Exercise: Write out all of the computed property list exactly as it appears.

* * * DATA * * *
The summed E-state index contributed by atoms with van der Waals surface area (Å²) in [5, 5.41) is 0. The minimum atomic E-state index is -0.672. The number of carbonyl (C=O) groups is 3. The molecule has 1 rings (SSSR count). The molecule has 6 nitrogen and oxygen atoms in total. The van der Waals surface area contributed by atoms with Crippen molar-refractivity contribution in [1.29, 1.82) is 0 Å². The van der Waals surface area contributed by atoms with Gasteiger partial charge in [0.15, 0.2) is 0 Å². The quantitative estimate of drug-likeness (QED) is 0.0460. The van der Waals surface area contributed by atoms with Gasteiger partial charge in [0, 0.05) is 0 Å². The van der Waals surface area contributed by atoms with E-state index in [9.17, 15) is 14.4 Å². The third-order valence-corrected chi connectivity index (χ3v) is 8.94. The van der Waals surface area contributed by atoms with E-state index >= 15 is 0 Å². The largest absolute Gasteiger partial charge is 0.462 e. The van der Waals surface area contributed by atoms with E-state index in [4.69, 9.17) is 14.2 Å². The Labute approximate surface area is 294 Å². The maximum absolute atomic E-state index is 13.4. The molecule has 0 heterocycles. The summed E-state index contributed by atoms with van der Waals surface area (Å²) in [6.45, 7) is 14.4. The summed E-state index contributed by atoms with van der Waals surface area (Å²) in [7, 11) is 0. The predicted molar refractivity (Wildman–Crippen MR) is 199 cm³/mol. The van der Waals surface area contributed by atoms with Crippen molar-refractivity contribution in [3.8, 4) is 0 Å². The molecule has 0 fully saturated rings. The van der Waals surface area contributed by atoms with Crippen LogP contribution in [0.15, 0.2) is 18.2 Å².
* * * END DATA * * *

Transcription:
The summed E-state index contributed by atoms with van der Waals surface area (Å²) in [5, 5.41) is 0. The minimum atomic E-state index is -0.672. The number of carbonyl (C=O) groups is 3. The molecule has 1 rings (SSSR count). The molecule has 6 nitrogen and oxygen atoms in total. The van der Waals surface area contributed by atoms with Crippen molar-refractivity contribution in [1.29, 1.82) is 0 Å². The van der Waals surface area contributed by atoms with Gasteiger partial charge in [0.15, 0.2) is 0 Å². The quantitative estimate of drug-likeness (QED) is 0.0460. The van der Waals surface area contributed by atoms with Gasteiger partial charge in [0, 0.05) is 0 Å². The van der Waals surface area contributed by atoms with E-state index in [9.17, 15) is 14.4 Å². The third-order valence-corrected chi connectivity index (χ3v) is 8.94. The van der Waals surface area contributed by atoms with E-state index >= 15 is 0 Å². The largest absolute Gasteiger partial charge is 0.462 e. The van der Waals surface area contributed by atoms with E-state index in [4.69, 9.17) is 14.2 Å². The Labute approximate surface area is 294 Å². The maximum absolute atomic E-state index is 13.4. The molecule has 0 heterocycles. The summed E-state index contributed by atoms with van der Waals surface area (Å²) in [6.45, 7) is 14.4. The summed E-state index contributed by atoms with van der Waals surface area (Å²) in [7, 11) is 0. The predicted molar refractivity (Wildman–Crippen MR) is 199 cm³/mol. The van der Waals surface area contributed by atoms with Crippen molar-refractivity contribution in [3.8, 4) is 0 Å². The molecule has 0 fully saturated rings. The van der Waals surface area contributed by atoms with Crippen LogP contribution in [0.15, 0.2) is 18.2 Å².